15 33-15 Poverty in the United States vs Europe Timothy Smeeding used a variety of measures of poverty to compare poverty in the United States and Europe. Adjusting for currency values and prices he noted that poverty rates are higher in the U.S. than Europe.

16 33-16 In Cash Programs for the Poor Temporary Aid to Needy Families –A program that gives money to states for them to work with the poor. If there is a “welfare check,” this is the program that grants it. Supplemental Security Income –A program that gives money to widows, orphans and the disabled. Earned Income Tax Credit –A program that gives to recipients money in the form of a tax refund that is much greater than the taxes they had withheld.

17 33-17 In Kind Programs for the Poor In-Kind transfers : provisions of goods and services in forms other than cash –Women, Infants and Children (WIC): vouchers allow people to get basic food products for pregnant women, new mothers and their children. –Food Stamps: vouchers that enhance the recipients ability to buy food –Medicaid: free health insurance –Section 8 or Housing Authority housing: subsidized housing. –Head Start: subsidized day care and preschool –School Lunch: free breakfasts and lunches at school

18 33-18 Relative Costs of Cash and In-Kind Programs Total Costs of the programs $522 billion –Cash programs $100 billion –In-Kind programs $422 billion

19 33-19 Why Spend $522 Billion on a $65 Billion Problem Cash transfers would cost the government less to administer. Much of the benefit of the Medicaid goes to children in households just above the poverty line. Giving cash does not serve the goals of those helping the poor because Americans generally –believe the poor would waste the money. –believe the poor would not spend the money on their children. –feel better giving people what they need rather that what they like.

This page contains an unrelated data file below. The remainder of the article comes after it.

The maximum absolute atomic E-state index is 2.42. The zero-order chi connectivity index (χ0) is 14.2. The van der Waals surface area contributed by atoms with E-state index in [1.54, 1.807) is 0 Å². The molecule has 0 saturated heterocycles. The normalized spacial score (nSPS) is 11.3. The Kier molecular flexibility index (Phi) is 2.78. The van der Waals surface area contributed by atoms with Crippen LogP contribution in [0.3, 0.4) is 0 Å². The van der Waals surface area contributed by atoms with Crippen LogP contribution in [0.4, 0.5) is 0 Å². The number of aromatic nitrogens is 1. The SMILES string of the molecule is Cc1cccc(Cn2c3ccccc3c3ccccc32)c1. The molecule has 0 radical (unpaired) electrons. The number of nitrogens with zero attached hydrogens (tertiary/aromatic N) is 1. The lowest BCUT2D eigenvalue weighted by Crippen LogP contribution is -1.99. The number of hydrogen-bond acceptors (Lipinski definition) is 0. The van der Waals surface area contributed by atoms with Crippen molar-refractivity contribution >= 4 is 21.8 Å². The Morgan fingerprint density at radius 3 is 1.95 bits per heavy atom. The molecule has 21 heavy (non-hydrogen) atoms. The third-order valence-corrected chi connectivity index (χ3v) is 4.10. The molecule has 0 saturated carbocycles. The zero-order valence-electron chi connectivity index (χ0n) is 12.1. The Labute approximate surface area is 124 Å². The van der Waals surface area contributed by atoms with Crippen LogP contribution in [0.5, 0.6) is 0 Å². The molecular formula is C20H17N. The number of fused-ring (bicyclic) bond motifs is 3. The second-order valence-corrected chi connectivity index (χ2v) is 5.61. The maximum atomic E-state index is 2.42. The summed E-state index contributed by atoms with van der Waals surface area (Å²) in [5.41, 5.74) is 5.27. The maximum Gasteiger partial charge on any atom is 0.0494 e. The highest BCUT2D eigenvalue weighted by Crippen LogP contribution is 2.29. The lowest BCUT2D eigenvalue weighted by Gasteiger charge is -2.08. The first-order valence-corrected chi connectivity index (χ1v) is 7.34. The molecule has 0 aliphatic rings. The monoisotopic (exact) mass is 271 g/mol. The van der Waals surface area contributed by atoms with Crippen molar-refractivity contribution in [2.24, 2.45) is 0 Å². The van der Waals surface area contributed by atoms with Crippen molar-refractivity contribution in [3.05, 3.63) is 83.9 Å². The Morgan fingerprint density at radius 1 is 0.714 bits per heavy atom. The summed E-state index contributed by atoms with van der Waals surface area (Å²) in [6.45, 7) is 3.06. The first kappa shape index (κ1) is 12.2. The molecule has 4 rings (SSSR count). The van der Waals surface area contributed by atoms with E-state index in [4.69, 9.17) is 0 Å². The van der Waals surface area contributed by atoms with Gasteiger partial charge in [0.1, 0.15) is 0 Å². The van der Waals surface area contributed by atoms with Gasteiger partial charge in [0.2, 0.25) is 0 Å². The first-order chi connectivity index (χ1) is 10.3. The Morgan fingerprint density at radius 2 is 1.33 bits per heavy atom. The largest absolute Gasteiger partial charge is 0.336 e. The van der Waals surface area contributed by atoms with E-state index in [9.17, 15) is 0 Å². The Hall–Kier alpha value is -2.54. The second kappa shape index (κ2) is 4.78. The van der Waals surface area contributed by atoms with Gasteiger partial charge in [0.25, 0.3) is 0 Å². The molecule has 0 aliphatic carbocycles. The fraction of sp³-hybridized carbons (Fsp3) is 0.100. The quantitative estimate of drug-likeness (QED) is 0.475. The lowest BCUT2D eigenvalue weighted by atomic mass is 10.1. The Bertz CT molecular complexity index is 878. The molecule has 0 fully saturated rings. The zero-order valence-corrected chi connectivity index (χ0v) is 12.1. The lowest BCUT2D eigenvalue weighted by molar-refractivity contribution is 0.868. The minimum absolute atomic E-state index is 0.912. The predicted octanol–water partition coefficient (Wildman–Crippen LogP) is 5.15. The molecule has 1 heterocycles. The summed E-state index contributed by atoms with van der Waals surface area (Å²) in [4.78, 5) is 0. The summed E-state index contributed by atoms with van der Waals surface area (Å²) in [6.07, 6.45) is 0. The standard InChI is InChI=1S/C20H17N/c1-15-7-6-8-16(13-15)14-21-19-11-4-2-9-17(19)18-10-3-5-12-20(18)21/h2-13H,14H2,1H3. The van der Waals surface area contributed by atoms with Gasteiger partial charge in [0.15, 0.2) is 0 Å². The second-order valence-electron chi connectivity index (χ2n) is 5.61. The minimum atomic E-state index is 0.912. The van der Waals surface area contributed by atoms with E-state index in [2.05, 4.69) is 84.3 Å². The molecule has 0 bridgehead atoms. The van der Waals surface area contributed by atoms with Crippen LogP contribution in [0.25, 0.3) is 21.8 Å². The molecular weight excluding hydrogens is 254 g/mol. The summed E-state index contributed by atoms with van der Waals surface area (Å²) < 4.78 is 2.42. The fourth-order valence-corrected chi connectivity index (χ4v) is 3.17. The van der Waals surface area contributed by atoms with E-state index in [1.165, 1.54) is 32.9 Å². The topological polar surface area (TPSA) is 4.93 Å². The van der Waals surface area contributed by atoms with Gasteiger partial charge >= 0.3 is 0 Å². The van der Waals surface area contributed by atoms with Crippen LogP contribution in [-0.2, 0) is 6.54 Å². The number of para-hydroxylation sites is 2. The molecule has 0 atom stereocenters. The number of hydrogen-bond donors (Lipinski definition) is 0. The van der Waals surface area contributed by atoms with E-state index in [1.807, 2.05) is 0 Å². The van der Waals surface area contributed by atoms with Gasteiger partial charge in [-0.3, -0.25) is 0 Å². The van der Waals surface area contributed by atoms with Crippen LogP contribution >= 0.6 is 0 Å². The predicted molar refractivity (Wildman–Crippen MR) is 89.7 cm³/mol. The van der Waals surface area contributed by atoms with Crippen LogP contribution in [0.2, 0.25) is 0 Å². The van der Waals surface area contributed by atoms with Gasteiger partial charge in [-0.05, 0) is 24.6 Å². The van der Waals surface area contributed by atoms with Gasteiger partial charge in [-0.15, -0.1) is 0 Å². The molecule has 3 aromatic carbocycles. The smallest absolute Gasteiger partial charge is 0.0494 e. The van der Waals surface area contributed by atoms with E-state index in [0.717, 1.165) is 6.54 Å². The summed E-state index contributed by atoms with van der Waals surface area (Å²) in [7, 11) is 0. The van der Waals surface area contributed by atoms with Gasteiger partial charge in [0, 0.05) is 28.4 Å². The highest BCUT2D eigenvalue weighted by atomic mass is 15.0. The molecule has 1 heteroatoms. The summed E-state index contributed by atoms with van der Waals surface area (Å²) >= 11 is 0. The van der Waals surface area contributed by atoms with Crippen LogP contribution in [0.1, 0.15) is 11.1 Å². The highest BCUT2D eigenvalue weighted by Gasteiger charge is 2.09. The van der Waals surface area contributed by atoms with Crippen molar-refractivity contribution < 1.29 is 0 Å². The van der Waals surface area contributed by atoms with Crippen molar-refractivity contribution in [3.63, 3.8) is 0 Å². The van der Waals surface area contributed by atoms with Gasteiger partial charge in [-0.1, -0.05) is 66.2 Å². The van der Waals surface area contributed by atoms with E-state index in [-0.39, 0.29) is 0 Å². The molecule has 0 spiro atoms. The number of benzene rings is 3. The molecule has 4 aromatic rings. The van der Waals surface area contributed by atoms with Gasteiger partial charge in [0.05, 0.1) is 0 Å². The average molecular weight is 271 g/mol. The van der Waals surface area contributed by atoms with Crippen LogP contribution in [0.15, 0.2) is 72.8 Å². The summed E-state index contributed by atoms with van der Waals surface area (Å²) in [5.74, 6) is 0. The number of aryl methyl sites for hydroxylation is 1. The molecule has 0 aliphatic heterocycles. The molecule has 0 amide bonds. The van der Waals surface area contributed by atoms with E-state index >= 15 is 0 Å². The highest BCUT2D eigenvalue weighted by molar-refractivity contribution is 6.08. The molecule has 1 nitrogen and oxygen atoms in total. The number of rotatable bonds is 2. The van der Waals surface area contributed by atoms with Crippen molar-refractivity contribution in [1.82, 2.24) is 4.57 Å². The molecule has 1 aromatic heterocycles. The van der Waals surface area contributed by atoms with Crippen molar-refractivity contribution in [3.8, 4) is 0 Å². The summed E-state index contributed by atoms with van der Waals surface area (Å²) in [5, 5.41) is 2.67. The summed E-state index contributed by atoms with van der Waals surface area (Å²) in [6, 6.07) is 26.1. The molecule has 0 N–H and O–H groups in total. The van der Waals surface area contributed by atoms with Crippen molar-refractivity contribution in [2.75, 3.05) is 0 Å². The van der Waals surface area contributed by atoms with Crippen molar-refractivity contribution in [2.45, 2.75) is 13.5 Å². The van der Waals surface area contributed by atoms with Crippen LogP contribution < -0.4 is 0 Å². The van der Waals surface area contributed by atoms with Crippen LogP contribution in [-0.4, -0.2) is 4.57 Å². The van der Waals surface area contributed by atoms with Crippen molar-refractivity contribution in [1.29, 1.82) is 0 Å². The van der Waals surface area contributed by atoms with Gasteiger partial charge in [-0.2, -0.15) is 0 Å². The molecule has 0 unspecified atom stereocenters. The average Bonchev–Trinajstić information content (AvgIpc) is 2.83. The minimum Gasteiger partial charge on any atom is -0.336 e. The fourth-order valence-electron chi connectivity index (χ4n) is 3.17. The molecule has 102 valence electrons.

20 33-20 Is $522 Billion Even A Lot? Compared to European spending on poverty programs, $522 Billion is not that much. The US system of taxes and programs reduces poverty by only 26% whereas European programs reduce poverty by 60%

21 33-21 Myths, Incentives and Disincentives Fact: Having a child can make someone who is ineligible for a welfare program eligible for that program. Fact: Having an additional child increases the amount of aid recipients are eligible for. Myth: People have (more) children to get (more) welfare. –Though economists recognize an incentive to have, or to have more children, they have generally found little evidence to support that conclusion.

22 33-22 Welfare Cheat or Saint? An oft-told story –You are standing in line behind someone buying steak, shrimp, etc. with a food stamp card. –They get into a new car. Could be evidence of welfare fraud Or The actions of a foster parent (legally entitled to food stamps and other welfare benefits for the welfare-eligible child in their care.)

23 33-23 Welfare Reform An optimal a welfare program would –be sufficiently funded to solve the problem of poverty –provide an incentive to leave the program –be politically sustainable by not putting an excessive burden on taxpayers. The three can not be simultaneously met in the U.S. and the second has typically been the aspect sacrificed. –Prior to 1996 reform a person who worked part-time would have most of the benefit of working taken away because their benefits would be reduced. –After 1996 reform a person must show they are working or seeking work. Those who work part-time generally get to keep many of their welfare benefits. They must leave many programs within 2 years.

24 33-24 Evidence on 1996 Welfare Reform 1996 Welfare reform included –Work requirements and incentives Work activity by the welfare eligible has increased substantially since 1996.